Some people blame ketosis for the many metabolic benefits of intermittent fasting18.
According to one study, chewing sugar-free gum for 30 minutes did not influence insulin levels in 12 participants who were fasting19.
In another study, which included 59 women with gestational diabetes, they discovered that chewing gum after eating did not affect blood sugar levels20.
However, remember that this may not apply if you eat numerous sticks of gum or choose gum with a high added sugar content.
Reading Chewing Gum Labels
Chewing sugar-free gum will help you get through the fasting hours, but make sure it doesn’t contain unpleasant substances like:
- Titanium Dioxide
- BHT (Butylated hydroxytoluene)
- Artificial Food Dyes21: Red #40, yellow #5, yellow #6
They are additives that help preserve, soften, and color the gum. Allergies and headaches can be caused by yellow #5.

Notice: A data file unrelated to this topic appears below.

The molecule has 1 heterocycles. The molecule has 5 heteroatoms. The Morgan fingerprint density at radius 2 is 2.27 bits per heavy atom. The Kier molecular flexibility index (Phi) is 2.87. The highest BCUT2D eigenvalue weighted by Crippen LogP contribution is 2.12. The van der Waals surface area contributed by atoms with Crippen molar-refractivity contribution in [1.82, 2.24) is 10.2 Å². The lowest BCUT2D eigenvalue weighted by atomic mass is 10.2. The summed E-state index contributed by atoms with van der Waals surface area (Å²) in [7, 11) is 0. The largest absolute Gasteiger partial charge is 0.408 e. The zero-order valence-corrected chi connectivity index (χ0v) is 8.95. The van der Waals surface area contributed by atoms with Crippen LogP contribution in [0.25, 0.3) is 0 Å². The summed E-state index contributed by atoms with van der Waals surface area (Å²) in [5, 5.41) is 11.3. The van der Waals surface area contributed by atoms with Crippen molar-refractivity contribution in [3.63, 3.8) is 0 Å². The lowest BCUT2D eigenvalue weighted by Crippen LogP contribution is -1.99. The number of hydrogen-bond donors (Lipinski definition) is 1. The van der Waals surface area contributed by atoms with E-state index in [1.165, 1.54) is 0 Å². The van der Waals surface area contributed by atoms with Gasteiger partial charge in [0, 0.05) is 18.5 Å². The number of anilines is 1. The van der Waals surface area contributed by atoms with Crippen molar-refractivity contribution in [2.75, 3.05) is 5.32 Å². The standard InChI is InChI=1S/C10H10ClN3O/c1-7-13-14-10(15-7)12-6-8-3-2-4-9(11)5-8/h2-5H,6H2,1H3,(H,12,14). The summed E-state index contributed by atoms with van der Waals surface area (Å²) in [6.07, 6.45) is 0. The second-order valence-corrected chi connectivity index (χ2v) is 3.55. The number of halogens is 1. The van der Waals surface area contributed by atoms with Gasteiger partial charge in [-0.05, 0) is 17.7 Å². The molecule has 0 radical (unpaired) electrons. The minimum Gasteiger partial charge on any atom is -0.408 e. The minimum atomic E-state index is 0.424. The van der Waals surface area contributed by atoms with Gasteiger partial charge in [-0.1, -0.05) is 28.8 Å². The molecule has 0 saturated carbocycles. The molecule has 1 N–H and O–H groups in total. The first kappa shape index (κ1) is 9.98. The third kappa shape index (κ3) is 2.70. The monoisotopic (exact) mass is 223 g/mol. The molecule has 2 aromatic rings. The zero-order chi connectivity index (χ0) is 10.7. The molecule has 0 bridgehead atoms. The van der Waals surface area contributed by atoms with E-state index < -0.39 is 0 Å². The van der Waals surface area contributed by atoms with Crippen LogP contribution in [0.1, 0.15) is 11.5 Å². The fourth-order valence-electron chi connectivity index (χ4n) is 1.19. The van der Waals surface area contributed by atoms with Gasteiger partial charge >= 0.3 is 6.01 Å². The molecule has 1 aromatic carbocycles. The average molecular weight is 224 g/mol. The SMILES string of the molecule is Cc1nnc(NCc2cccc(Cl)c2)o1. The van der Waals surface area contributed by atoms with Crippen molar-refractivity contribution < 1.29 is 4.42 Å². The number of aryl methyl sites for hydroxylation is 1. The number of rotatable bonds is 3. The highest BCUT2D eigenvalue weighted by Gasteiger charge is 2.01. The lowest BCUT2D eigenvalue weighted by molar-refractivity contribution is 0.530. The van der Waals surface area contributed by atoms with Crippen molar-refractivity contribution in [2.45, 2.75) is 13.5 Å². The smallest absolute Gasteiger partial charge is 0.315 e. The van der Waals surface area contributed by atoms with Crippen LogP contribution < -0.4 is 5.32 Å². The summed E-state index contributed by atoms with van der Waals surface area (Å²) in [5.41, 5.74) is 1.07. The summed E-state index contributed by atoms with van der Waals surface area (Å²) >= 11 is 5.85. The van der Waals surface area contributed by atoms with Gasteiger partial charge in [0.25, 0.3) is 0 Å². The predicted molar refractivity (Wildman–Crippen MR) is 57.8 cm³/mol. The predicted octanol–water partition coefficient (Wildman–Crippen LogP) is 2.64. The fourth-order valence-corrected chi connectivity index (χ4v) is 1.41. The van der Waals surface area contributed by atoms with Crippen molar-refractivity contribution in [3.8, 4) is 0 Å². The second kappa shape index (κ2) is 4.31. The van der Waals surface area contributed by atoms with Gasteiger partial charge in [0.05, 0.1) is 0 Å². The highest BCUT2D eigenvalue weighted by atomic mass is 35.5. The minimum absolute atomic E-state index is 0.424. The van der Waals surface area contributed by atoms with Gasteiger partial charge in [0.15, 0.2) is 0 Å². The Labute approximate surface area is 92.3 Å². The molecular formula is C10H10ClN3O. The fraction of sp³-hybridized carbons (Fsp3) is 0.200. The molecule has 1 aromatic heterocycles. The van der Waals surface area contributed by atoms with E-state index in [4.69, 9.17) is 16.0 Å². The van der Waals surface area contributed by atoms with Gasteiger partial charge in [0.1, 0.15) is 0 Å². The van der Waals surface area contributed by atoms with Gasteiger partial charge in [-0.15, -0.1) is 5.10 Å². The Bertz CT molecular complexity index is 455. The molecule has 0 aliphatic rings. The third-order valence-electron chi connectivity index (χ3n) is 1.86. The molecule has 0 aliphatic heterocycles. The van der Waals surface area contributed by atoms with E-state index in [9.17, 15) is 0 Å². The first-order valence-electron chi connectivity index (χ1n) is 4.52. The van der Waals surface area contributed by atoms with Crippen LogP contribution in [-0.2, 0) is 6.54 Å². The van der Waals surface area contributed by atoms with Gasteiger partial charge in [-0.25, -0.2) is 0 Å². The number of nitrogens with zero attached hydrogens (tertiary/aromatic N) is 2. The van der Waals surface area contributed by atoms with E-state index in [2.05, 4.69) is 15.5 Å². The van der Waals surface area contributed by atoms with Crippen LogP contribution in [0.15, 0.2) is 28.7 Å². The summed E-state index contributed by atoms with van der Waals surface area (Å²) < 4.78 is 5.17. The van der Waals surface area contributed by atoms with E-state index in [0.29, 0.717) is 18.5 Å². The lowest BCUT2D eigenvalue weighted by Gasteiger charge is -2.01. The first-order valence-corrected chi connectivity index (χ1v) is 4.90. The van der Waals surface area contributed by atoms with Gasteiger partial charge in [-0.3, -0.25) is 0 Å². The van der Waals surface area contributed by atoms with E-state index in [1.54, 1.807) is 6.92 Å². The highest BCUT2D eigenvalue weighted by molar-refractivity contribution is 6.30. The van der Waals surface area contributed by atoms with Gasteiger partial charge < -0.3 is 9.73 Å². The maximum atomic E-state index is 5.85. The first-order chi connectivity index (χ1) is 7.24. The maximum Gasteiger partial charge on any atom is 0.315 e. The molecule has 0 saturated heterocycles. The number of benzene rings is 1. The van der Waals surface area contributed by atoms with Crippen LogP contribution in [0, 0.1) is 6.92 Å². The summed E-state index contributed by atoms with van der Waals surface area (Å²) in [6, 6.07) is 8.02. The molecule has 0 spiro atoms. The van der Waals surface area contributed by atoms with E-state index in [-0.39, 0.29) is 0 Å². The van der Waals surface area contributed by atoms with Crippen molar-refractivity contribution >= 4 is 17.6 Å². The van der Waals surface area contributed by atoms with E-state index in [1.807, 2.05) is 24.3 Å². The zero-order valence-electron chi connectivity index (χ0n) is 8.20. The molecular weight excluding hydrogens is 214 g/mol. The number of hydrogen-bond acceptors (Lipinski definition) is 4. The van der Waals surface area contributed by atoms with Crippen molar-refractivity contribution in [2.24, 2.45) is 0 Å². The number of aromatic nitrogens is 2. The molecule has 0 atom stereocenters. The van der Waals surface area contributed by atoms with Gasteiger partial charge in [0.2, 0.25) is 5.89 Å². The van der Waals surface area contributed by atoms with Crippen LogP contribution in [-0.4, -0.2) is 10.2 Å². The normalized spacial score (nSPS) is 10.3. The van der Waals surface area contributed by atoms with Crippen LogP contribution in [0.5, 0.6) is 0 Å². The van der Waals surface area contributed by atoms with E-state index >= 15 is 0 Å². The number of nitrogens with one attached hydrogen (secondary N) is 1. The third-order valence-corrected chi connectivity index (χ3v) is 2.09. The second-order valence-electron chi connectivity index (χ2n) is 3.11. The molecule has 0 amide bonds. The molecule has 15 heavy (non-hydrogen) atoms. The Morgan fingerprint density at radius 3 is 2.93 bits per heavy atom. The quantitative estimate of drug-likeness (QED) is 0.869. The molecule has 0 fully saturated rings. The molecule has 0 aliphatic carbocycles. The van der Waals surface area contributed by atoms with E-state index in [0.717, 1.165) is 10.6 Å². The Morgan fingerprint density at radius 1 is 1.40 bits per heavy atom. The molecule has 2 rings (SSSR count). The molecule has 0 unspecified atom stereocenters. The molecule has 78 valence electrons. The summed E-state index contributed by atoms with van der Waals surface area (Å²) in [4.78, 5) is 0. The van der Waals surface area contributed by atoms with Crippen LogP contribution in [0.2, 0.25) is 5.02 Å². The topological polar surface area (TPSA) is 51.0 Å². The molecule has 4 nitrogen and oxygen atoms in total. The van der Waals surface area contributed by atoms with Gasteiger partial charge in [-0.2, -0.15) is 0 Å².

Choose sugar-free gum flavored with stevia, monk fruit, or sugar alcohol. The latter has less than three calories per gram, so do not overdo it. Sugar alcohols are known to produce gastrointestinal issues like bloating and diarrhea.
Sweeteners can interfere with intermittent fasting’s health benefits and weight loss. Chewing gum is not permitted during prolonged, water, or strict intermittent fasting because it is primarily sugar.
On the other hand, the amount in a piece of gum is so tiny that it is unlikely to make a significant difference. Sugar-free is more encouraged and it may even be recommended that you chew these gums while fasting to assist in managing hunger and cravings.